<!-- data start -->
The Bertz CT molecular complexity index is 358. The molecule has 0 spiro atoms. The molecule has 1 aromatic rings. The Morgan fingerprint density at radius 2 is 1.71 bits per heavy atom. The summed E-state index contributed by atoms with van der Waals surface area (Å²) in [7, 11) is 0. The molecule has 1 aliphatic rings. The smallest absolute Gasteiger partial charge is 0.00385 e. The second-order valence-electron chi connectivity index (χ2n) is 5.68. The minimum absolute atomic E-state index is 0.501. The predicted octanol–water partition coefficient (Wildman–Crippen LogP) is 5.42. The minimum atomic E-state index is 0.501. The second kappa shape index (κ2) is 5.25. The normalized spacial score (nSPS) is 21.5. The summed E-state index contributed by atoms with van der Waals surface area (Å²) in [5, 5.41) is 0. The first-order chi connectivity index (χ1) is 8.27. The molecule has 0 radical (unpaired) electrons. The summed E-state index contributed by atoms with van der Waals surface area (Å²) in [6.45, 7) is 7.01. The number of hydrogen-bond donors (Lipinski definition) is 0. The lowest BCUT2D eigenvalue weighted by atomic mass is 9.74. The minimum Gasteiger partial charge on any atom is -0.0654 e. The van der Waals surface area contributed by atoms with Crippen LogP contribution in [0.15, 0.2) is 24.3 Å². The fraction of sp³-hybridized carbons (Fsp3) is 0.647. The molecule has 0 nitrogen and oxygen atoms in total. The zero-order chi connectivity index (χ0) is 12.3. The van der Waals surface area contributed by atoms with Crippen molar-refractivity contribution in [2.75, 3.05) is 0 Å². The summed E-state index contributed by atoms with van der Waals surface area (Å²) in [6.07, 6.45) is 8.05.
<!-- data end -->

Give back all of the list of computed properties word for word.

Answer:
The Bertz CT molecular complexity index is 358. The molecule has 0 spiro atoms. The molecule has 1 aromatic rings. The Morgan fingerprint density at radius 2 is 1.71 bits per heavy atom. The summed E-state index contributed by atoms with van der Waals surface area (Å²) in [7, 11) is 0. The molecule has 1 aliphatic rings. The smallest absolute Gasteiger partial charge is 0.00385 e. The second-order valence-electron chi connectivity index (χ2n) is 5.68. The minimum absolute atomic E-state index is 0.501. The predicted octanol–water partition coefficient (Wildman–Crippen LogP) is 5.42. The minimum atomic E-state index is 0.501. The second kappa shape index (κ2) is 5.25. The normalized spacial score (nSPS) is 21.5. The summed E-state index contributed by atoms with van der Waals surface area (Å²) in [5, 5.41) is 0. The first-order chi connectivity index (χ1) is 8.27. The molecule has 0 radical (unpaired) electrons. The summed E-state index contributed by atoms with van der Waals surface area (Å²) in [6.45, 7) is 7.01. The number of hydrogen-bond donors (Lipinski definition) is 0. The lowest BCUT2D eigenvalue weighted by atomic mass is 9.74. The minimum Gasteiger partial charge on any atom is -0.0654 e. The van der Waals surface area contributed by atoms with Crippen LogP contribution in [0.15, 0.2) is 24.3 Å². The fraction of sp³-hybridized carbons (Fsp3) is 0.647. The molecule has 0 nitrogen and oxygen atoms in total. The zero-order chi connectivity index (χ0) is 12.3. The van der Waals surface area contributed by atoms with Crippen molar-refractivity contribution in [2.75, 3.05) is 0 Å². The summed E-state index contributed by atoms with van der Waals surface area (Å²) in [6.07, 6.45) is 8.05.